Now, more than 11 months after the catastrophic events of January 12 and the devastating blows to its already impoverished socio-economic state and structures, Haiti’s population is facing many other day-to-day hardships and obstacles, and two new foes:
1. An unprecedented cholera outbreak, which started in October and has already claimed more than 2,000 lives and touched roughly 92,000 Haitians while hospitalizing more than 42,000 of them [PAHO EOC situation report # 16, December 6, 2010].
The Ministry of Health, enrolling many partners amongst the already widely established primary care NGOs has responded promptly to contain and address this epidemic, implementing numerous UTCs (Units for Cholera Treatment) and CTCs (Centers for Cholera Treatment), offering almost 6,000 beds for ambulatory and hospitalization beds distributed throughout the country.
2. Ill prepared and received electoral preparations and an election process that culminated on November 28th in a public denunciation and call for annulment by twelve of the eighteen running presidential candidates, followed by a large protest march, waning only late in the evening.
While reports have varied in content and degree, it has been been commonly accepted that these presidential and legislative elections have been considerably tainted by irregularities, ranging from inability to vote due to poor organization, coercion and intimidation to electoral box stuffing. The days following these much decried elections have been marked by island wide protests, which fortunately did not affect the cholera containment and treatment efforts, and is generating a rising and potential risk for a widespread political crisis as the promised date of release of preliminary results is approaching.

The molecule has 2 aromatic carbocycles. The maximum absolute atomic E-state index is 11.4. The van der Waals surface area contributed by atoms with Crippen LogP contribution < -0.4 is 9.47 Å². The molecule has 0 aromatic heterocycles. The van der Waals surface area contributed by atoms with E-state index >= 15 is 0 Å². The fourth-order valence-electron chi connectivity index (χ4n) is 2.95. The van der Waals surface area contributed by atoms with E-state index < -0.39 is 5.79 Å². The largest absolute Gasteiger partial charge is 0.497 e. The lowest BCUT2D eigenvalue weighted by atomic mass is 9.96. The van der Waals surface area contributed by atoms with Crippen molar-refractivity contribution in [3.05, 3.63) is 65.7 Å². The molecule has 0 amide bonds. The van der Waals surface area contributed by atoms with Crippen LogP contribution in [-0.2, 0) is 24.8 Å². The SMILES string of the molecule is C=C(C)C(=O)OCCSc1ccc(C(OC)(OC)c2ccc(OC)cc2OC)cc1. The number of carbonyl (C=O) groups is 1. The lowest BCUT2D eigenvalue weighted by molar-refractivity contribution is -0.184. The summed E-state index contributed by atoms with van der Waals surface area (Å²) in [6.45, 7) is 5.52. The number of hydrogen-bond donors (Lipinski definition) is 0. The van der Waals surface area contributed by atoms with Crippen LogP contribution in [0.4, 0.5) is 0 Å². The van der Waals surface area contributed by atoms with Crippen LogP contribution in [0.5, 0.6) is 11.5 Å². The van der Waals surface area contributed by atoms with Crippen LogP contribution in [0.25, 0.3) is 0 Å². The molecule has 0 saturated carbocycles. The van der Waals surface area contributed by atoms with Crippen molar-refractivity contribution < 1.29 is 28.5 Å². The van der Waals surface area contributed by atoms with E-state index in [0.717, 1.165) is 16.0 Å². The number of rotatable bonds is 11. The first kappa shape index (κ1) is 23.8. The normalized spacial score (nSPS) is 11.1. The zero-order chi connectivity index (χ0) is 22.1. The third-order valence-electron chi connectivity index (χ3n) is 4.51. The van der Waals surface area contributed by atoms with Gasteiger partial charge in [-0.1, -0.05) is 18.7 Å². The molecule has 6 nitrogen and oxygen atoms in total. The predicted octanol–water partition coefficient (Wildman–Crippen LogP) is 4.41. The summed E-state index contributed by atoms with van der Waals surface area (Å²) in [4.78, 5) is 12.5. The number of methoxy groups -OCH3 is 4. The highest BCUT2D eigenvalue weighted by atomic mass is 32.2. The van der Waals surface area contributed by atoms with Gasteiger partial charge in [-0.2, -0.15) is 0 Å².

Struggling to recover and re-establish some form of normalcy, the Haitian population is now faced with a raging epidemic and a boiling political situation which could significantly set back all efforts engaged and promised to the reconstruction of this Caribbean island, as most of its more gravely stricken habitants are still residing in tent cities scattered in areas touched by the earthquake, in conditions of sanitation very conducive to the propagation of more such a rampant and lethal outbreaks.
So almost at the one year anniversary of that seismic event which shook to its core the already fragile foundations of this country’s structures and institutions, the situation remains dire and uncertain as the cholera, despite best efforts is predicted to claim more lives, and overall healthcare remains minimal at best. Although massive amount of funds have been pledged and released from around the world to benefit reconstruction of health, economic and social systems, nowhere enough has been achieved.
Real Medicine Foundation, in spite of this situation, is working hard to change this outcome with two major programs: a free clinic funding, providing both primary and secondary care since June 2010 and a much larger project, targeting sustainable accessibility to quality healthcare.
1. Lambert Santé
Although treating more current medical and surgical conditions and less earthquake related injuries and complications, the free clinic at Lambert Santé Surgical facilities has continued to provide health coverage to the population of Pétion-Ville and the surrounding suburbs.